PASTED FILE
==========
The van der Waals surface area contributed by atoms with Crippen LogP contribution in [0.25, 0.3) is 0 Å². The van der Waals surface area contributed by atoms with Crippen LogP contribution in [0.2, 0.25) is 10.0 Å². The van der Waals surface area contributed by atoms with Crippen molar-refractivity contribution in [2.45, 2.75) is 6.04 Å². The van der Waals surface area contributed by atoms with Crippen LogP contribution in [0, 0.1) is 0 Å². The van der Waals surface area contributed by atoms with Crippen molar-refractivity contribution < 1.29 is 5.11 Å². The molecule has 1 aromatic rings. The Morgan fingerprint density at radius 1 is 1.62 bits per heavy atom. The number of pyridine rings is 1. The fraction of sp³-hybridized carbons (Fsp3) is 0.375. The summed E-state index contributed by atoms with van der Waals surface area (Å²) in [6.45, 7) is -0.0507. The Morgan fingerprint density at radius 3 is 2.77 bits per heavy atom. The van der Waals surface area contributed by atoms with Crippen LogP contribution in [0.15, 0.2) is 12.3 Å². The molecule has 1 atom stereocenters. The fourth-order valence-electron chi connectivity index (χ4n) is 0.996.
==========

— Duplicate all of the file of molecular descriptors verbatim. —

The van der Waals surface area contributed by atoms with Crippen LogP contribution in [0.25, 0.3) is 0 Å². The van der Waals surface area contributed by atoms with Crippen LogP contribution in [0.2, 0.25) is 10.0 Å². The van der Waals surface area contributed by atoms with Crippen molar-refractivity contribution in [2.45, 2.75) is 6.04 Å². The van der Waals surface area contributed by atoms with Crippen LogP contribution in [0, 0.1) is 0 Å². The van der Waals surface area contributed by atoms with Crippen molar-refractivity contribution < 1.29 is 5.11 Å². The molecule has 1 aromatic rings. The Morgan fingerprint density at radius 1 is 1.62 bits per heavy atom. The number of pyridine rings is 1. The fraction of sp³-hybridized carbons (Fsp3) is 0.375. The summed E-state index contributed by atoms with van der Waals surface area (Å²) in [6.45, 7) is -0.0507. The Morgan fingerprint density at radius 3 is 2.77 bits per heavy atom. The van der Waals surface area contributed by atoms with Crippen LogP contribution in [0.15, 0.2) is 12.3 Å². The molecule has 1 atom stereocenters. The fourth-order valence-electron chi connectivity index (χ4n) is 0.996.